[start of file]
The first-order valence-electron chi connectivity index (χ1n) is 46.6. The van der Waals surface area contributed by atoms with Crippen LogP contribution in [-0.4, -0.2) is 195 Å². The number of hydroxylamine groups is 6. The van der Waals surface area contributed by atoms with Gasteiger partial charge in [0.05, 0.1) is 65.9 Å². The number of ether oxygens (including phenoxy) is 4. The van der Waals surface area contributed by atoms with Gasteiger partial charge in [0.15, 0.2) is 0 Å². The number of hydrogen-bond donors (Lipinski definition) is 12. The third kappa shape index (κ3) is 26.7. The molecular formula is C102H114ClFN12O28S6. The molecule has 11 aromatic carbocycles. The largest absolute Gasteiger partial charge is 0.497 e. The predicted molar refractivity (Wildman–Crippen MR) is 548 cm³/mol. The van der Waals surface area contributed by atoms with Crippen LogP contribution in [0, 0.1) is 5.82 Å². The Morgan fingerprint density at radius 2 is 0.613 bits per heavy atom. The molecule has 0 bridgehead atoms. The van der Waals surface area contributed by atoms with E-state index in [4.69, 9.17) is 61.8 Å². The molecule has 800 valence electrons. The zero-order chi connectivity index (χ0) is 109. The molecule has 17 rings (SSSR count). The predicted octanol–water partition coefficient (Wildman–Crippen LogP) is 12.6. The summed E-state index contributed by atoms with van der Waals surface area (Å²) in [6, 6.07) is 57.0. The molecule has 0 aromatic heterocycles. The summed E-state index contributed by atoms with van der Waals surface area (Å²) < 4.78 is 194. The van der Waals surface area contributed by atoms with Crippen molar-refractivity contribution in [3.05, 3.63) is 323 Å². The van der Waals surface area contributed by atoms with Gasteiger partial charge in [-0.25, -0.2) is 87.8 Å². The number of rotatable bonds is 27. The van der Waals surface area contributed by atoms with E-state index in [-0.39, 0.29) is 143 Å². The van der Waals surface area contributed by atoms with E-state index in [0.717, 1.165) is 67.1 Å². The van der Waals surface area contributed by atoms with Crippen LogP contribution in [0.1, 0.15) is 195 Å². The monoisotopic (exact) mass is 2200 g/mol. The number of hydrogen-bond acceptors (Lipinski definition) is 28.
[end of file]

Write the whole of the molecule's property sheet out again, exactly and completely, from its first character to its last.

The first-order valence-electron chi connectivity index (χ1n) is 46.6. The van der Waals surface area contributed by atoms with Crippen LogP contribution in [-0.4, -0.2) is 195 Å². The number of hydroxylamine groups is 6. The van der Waals surface area contributed by atoms with Gasteiger partial charge in [0.05, 0.1) is 65.9 Å². The number of ether oxygens (including phenoxy) is 4. The van der Waals surface area contributed by atoms with Gasteiger partial charge in [0.15, 0.2) is 0 Å². The number of hydrogen-bond donors (Lipinski definition) is 12. The third kappa shape index (κ3) is 26.7. The molecular formula is C102H114ClFN12O28S6. The molecule has 11 aromatic carbocycles. The largest absolute Gasteiger partial charge is 0.497 e. The predicted molar refractivity (Wildman–Crippen MR) is 548 cm³/mol. The van der Waals surface area contributed by atoms with Crippen LogP contribution in [0, 0.1) is 5.82 Å². The Morgan fingerprint density at radius 2 is 0.613 bits per heavy atom. The molecule has 0 bridgehead atoms. The van der Waals surface area contributed by atoms with E-state index in [4.69, 9.17) is 61.8 Å². The molecule has 800 valence electrons. The zero-order chi connectivity index (χ0) is 109. The molecule has 17 rings (SSSR count). The predicted octanol–water partition coefficient (Wildman–Crippen LogP) is 12.6. The summed E-state index contributed by atoms with van der Waals surface area (Å²) in [6, 6.07) is 57.0. The molecule has 0 aromatic heterocycles. The summed E-state index contributed by atoms with van der Waals surface area (Å²) < 4.78 is 194. The van der Waals surface area contributed by atoms with Crippen molar-refractivity contribution in [3.05, 3.63) is 323 Å². The van der Waals surface area contributed by atoms with Gasteiger partial charge in [-0.25, -0.2) is 87.8 Å². The number of rotatable bonds is 27. The van der Waals surface area contributed by atoms with E-state index in [-0.39, 0.29) is 143 Å². The van der Waals surface area contributed by atoms with E-state index in [0.717, 1.165) is 67.1 Å². The van der Waals surface area contributed by atoms with Crippen LogP contribution in [0.1, 0.15) is 195 Å². The monoisotopic (exact) mass is 2200 g/mol. The number of hydrogen-bond acceptors (Lipinski definition) is 28.